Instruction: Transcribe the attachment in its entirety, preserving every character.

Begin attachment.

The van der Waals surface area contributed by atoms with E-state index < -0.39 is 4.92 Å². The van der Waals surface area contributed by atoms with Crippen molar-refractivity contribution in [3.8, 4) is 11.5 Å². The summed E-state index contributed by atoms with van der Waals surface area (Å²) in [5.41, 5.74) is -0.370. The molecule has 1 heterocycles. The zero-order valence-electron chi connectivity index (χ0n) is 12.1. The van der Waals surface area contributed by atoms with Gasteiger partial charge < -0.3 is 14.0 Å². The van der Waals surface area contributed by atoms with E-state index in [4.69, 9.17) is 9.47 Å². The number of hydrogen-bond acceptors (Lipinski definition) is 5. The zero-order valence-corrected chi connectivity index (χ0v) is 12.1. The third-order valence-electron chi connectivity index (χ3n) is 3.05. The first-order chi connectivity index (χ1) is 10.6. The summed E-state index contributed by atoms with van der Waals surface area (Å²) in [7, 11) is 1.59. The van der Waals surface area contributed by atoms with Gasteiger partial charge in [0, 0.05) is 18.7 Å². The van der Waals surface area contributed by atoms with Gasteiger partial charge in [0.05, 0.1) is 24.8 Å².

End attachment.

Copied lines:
The van der Waals surface area contributed by atoms with E-state index < -0.39 is 4.92 Å². The van der Waals surface area contributed by atoms with Crippen molar-refractivity contribution in [3.8, 4) is 11.5 Å². The summed E-state index contributed by atoms with van der Waals surface area (Å²) in [5.41, 5.74) is -0.370. The molecule has 1 heterocycles. The zero-order valence-electron chi connectivity index (χ0n) is 12.1. The van der Waals surface area contributed by atoms with Gasteiger partial charge < -0.3 is 14.0 Å². The van der Waals surface area contributed by atoms with E-state index in [4.69, 9.17) is 9.47 Å². The number of hydrogen-bond acceptors (Lipinski definition) is 5. The zero-order valence-corrected chi connectivity index (χ0v) is 12.1. The third-order valence-electron chi connectivity index (χ3n) is 3.05. The first-order chi connectivity index (χ1) is 10.6. The summed E-state index contributed by atoms with van der Waals surface area (Å²) in [7, 11) is 1.59. The van der Waals surface area contributed by atoms with Gasteiger partial charge in [0, 0.05) is 18.7 Å². The van der Waals surface area contributed by atoms with Gasteiger partial charge in [0.05, 0.1) is 24.8 Å².